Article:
Former workers of the Vestas wind turbine manufacturing plant on the Isle of Wight gathered last month outside the building they occupied for 19 days last summer to mark the one year anniversary of their struggle. The Save Vestas Jobs! blog described the reunion as short-lived due to “the familiar faces of the old Vestas security team” arriving on the scene within a matter of minutes, “looking very concerned.”
Such fear on the part of a company that for all intents and purposes “won” the struggle would be unwarranted if not for two factors. First and foremost, many grievances among the workers remain standing. According to the campaign blog, “… the occupiers have still not been reinstated and a tribunal that was to be held last week for some of the occupiers ended prematurely when ex-workers were threatened with full and crippling costs by Vestas and forced to withdraw their case.”
The second reason Vestas has legitimate reason to fear continued protest is that many people were energized by the events of last summer to the point of feeling involved in something magical. The very site of the reunion, for example, was known as the “Magic Roundabout” because it was where campaign supporters gathered during the occupation and then for several months thereafter. It was a place made by the coming together of people for a united cause and gave empowerment to folks who likely didn’t have much before.
A reporter for the BBC recently recalled his experience at the “Magic Roundabout” last summer:
It developed into a small village community of those supporting the protestors inside. It had accommodation, a kitchen and the traditional brazier used in every industrial dispute since the seventies.
There was also a constant whirlwind of rumours. “I’ve heard there are riot police round the back and they’re going to storm the room,” I would be told with a confidential whisper. “They’ve cut off their food – they’re starving them out,” would say another.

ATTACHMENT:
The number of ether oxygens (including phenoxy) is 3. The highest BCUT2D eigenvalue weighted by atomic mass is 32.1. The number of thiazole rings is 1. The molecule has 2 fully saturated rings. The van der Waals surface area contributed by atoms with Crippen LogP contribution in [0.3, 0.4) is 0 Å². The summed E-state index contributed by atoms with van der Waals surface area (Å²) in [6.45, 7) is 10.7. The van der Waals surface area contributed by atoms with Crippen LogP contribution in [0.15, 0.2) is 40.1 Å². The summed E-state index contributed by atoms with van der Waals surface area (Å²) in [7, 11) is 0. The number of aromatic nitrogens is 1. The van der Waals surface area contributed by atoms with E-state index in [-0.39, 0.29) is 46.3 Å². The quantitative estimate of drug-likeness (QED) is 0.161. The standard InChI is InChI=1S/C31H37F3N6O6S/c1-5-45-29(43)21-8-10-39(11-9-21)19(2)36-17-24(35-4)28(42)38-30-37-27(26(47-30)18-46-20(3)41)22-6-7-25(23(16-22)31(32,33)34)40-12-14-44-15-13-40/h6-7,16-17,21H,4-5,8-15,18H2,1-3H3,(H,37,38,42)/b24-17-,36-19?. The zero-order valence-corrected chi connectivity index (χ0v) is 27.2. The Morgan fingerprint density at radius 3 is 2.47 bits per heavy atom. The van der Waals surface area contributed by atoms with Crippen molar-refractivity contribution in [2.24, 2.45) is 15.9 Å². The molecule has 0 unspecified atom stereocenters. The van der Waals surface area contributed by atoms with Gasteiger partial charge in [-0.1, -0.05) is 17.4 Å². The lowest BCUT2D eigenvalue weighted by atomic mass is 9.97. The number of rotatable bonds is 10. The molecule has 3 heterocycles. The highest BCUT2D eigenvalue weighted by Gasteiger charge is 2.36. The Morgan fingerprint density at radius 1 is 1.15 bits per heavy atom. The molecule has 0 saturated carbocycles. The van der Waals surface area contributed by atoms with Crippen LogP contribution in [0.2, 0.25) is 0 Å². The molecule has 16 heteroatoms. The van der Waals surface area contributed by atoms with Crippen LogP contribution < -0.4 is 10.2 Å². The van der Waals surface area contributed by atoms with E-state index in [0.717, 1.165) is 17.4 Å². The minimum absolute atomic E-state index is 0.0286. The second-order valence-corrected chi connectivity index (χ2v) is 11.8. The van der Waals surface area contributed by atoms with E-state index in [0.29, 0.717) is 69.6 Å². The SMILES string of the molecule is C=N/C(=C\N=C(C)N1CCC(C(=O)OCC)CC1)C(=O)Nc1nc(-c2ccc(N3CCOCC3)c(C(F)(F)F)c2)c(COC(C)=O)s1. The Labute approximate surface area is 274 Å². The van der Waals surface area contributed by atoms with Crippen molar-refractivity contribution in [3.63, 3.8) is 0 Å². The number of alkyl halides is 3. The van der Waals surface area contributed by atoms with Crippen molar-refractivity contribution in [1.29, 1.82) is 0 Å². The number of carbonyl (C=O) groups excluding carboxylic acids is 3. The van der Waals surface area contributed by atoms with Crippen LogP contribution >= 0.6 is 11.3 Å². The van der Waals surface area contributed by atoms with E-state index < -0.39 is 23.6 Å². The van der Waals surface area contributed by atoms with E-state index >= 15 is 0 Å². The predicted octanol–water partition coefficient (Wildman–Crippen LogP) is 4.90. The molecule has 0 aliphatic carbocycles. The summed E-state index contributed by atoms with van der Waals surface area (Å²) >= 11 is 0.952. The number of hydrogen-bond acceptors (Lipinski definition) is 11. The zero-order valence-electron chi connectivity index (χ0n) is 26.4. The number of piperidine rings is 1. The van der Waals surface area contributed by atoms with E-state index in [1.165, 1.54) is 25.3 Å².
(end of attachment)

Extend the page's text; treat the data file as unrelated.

However, sometimes the unlikeliest tale was the truth, like dismissal letters sacking the employees taking part in the sit-in being delivered with an apple, a can of fizzy drink and a slice of pizza each.
Sometimes it was the genuine good spirits of the protestors and their supporters – the belief that they were doing something truly good – that contributed to the good natured feeling at the factory gates.
Other times, there was a genuine sense of farce, especially with the unique communication system whereby notes and USB sticks were thrown (with a great deal of accuracy) to and from the building attached to tennis balls.
RMT General Secretary Bob Crow made an impassioned speech to supporters one evening and his grand finale was supposed to include a plane towing a banner with inspiration for ‘our boys on the balcony’.
An hour-and-a-half after the speech had finished, long after most of his supporters and media had drifted away, a plane did make a fly-past over the factory to the ironic cheers of the dozen-or-so supporters who remained.
“Maybe they got the wrong Newport,” joked one worker.
When Vestas failed to evict protestors from their own building at the first time of asking few could believe their luck. However, after the celebrations the reality of another six days sleeping on the floor of an office, away from friends and family, quickly hit home.
As a news story it gathered interest like a rolling stone. It is not often that Danish film crews visit the Isle of Wight, but as the situation escalated the occupation became global news.
A local dispute, became a national debate on climate change policy , which in turn became an international debate on green issues in a global downturn.
Every aspect of the protest seemed to be dragged out – including the final week.
Although a court order to evict the workers was granted on the Tuesday, the final one did not leave the site until bailiffs arrived on the Friday.
It was a genuine sense of community that created the magic of last summer and the pieces to recreate it are just lying around, waiting to be reassembled.